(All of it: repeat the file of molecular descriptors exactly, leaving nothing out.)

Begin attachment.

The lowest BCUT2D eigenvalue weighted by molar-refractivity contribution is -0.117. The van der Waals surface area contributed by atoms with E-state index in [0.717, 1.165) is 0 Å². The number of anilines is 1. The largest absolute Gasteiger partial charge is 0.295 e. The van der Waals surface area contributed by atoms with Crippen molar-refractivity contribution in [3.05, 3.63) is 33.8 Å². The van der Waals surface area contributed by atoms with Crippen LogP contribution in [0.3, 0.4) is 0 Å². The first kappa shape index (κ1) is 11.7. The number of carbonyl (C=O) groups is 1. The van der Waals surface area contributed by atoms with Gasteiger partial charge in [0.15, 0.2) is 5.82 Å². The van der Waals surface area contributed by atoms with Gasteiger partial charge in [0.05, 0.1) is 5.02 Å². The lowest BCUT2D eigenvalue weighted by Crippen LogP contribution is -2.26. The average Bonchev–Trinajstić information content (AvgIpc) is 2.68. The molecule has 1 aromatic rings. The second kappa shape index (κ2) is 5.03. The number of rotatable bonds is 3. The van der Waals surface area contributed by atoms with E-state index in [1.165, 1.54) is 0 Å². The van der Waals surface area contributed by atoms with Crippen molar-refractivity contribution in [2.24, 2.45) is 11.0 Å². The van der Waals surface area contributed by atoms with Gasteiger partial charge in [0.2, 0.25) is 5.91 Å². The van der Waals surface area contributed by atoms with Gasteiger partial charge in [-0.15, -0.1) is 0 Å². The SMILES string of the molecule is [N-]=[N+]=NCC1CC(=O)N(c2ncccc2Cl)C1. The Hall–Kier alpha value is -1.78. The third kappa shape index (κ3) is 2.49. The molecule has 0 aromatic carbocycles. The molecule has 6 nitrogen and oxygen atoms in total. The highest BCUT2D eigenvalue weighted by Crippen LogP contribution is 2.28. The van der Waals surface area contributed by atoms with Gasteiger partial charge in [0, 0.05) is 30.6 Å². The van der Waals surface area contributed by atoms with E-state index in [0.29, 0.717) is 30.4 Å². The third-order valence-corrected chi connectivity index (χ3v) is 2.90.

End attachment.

The lowest BCUT2D eigenvalue weighted by molar-refractivity contribution is -0.117. The van der Waals surface area contributed by atoms with E-state index in [0.717, 1.165) is 0 Å². The number of anilines is 1. The largest absolute Gasteiger partial charge is 0.295 e. The van der Waals surface area contributed by atoms with Crippen molar-refractivity contribution in [3.05, 3.63) is 33.8 Å². The van der Waals surface area contributed by atoms with Crippen LogP contribution in [0.3, 0.4) is 0 Å². The first kappa shape index (κ1) is 11.7. The number of carbonyl (C=O) groups is 1. The van der Waals surface area contributed by atoms with Gasteiger partial charge in [0.15, 0.2) is 5.82 Å². The van der Waals surface area contributed by atoms with Gasteiger partial charge in [0.05, 0.1) is 5.02 Å². The lowest BCUT2D eigenvalue weighted by Crippen LogP contribution is -2.26. The average Bonchev–Trinajstić information content (AvgIpc) is 2.68. The molecule has 1 aromatic rings. The second kappa shape index (κ2) is 5.03. The number of rotatable bonds is 3. The van der Waals surface area contributed by atoms with E-state index in [1.165, 1.54) is 0 Å². The van der Waals surface area contributed by atoms with Crippen molar-refractivity contribution in [2.24, 2.45) is 11.0 Å². The van der Waals surface area contributed by atoms with Gasteiger partial charge in [0.2, 0.25) is 5.91 Å². The van der Waals surface area contributed by atoms with Gasteiger partial charge in [-0.15, -0.1) is 0 Å². The SMILES string of the molecule is [N-]=[N+]=NCC1CC(=O)N(c2ncccc2Cl)C1. The Hall–Kier alpha value is -1.78. The third kappa shape index (κ3) is 2.49. The molecule has 0 aromatic carbocycles. The molecule has 6 nitrogen and oxygen atoms in total. The highest BCUT2D eigenvalue weighted by Crippen LogP contribution is 2.28. The van der Waals surface area contributed by atoms with Gasteiger partial charge in [0, 0.05) is 30.6 Å². The van der Waals surface area contributed by atoms with E-state index in [0.29, 0.717) is 30.4 Å². The third-order valence-corrected chi connectivity index (χ3v) is 2.90.